WITH hotly-contested races for governor and the United States Senate on California's fall agenda, the drain or benefit of immigrants to the economy of America's most immigrant-populous state is enlivening debate here. This year more than most, the statistics that Democrats and Republicans are throwing at each other are being put under the microscope.
Jeffrey Passel, director of immigration research at the Urban Institute in Washington, is the latest to enter the fray with new research. ``Immigration is on balance a plus,'' said Mr. Passel, offering evidence last week that immigrants provide a net benefit of $12 billion to the state, once government costs are subtracted from taxes and other revenues. His findings counter a November 1993 study by Donald Huddle, a Rice University economist, who says immigrants cost California taxpayers more than $18 billion annually in schooling, health care, and other services.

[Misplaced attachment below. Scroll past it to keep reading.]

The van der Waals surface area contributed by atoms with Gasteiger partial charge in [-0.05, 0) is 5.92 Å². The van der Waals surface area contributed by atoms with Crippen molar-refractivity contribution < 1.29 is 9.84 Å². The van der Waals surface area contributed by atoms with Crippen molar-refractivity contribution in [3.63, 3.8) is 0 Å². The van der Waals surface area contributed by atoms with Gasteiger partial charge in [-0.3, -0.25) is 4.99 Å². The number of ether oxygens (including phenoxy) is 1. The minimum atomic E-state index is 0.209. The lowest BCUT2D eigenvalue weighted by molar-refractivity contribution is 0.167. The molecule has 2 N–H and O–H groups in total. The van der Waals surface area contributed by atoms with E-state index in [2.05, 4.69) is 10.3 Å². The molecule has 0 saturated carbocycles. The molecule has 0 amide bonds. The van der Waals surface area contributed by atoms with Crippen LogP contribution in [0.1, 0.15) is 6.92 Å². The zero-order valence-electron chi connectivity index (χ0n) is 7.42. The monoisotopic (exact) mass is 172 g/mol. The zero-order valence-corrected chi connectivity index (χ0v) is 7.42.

At the national level, Passel says immigrants contributed $28.7 billion more in taxes than they used in services. Mr. Huddle says immigrants cost the nation $42.5 billion annually. Both sets of figures are under fire because of the organizations that commissioned them.
Huddle's report was commissioned by a new coalition of environmentalists and population-control advocates led by the Carrying Capacity Network. ``We question [Huddle's] methodology because it doesn't look at the economic consequences of immigrants,'' says Angelo Aucheta, director of the Coalition for Humane Immigrant Rights of Los Angeles. He doesn't take into account the effect of immigrant labor on costs of goods and services, immigrants' creation of small businesses, and the effect of immigrant demand as consumers, she says.
Passel's study was financed by the Tomas Rivera Center, a Claremont, Calif.-based Latino policy study institute. The Passel analysis has been taken to task in the press for not specifically focusing on illegal immigrants, but rather looking at all foreign settlers who have entered the country since 1970.